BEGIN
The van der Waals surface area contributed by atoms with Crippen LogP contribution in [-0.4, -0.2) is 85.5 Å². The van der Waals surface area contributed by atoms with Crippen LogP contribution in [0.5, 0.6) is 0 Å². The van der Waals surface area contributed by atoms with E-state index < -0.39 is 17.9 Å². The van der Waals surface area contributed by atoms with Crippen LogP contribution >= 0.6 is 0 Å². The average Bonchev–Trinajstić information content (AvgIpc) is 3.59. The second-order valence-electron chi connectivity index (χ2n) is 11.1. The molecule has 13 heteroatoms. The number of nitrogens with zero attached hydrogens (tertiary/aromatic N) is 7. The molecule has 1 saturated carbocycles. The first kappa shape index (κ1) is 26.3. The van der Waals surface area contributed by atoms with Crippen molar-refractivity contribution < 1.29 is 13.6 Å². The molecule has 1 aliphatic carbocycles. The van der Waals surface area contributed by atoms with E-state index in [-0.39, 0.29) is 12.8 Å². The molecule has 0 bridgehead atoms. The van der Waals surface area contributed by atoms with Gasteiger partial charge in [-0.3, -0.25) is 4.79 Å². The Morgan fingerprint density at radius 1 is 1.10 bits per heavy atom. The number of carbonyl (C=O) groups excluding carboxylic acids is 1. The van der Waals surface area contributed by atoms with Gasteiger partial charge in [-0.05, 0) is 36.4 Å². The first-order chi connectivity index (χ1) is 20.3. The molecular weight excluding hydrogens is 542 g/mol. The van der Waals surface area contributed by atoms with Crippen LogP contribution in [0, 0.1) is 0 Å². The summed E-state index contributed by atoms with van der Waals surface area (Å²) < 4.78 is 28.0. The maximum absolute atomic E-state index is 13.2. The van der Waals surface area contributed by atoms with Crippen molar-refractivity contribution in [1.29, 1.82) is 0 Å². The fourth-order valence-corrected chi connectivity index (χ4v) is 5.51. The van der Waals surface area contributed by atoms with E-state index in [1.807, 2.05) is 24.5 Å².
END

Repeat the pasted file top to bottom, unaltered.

The van der Waals surface area contributed by atoms with Crippen LogP contribution in [-0.4, -0.2) is 85.5 Å². The van der Waals surface area contributed by atoms with Crippen LogP contribution in [0.5, 0.6) is 0 Å². The van der Waals surface area contributed by atoms with E-state index < -0.39 is 17.9 Å². The van der Waals surface area contributed by atoms with Crippen LogP contribution >= 0.6 is 0 Å². The average Bonchev–Trinajstić information content (AvgIpc) is 3.59. The second-order valence-electron chi connectivity index (χ2n) is 11.1. The molecule has 13 heteroatoms. The number of nitrogens with zero attached hydrogens (tertiary/aromatic N) is 7. The molecule has 1 saturated carbocycles. The first kappa shape index (κ1) is 26.3. The van der Waals surface area contributed by atoms with Crippen molar-refractivity contribution < 1.29 is 13.6 Å². The molecule has 1 aliphatic carbocycles. The van der Waals surface area contributed by atoms with E-state index in [-0.39, 0.29) is 12.8 Å². The molecule has 0 bridgehead atoms. The van der Waals surface area contributed by atoms with Gasteiger partial charge in [-0.3, -0.25) is 4.79 Å². The Morgan fingerprint density at radius 1 is 1.10 bits per heavy atom. The number of carbonyl (C=O) groups excluding carboxylic acids is 1. The van der Waals surface area contributed by atoms with Gasteiger partial charge in [-0.05, 0) is 36.4 Å². The first-order chi connectivity index (χ1) is 20.3. The molecular weight excluding hydrogens is 542 g/mol. The van der Waals surface area contributed by atoms with Crippen LogP contribution in [0, 0.1) is 0 Å². The summed E-state index contributed by atoms with van der Waals surface area (Å²) < 4.78 is 28.0. The maximum absolute atomic E-state index is 13.2. The van der Waals surface area contributed by atoms with Crippen molar-refractivity contribution in [1.29, 1.82) is 0 Å². The fourth-order valence-corrected chi connectivity index (χ4v) is 5.51. The van der Waals surface area contributed by atoms with E-state index in [1.807, 2.05) is 24.5 Å².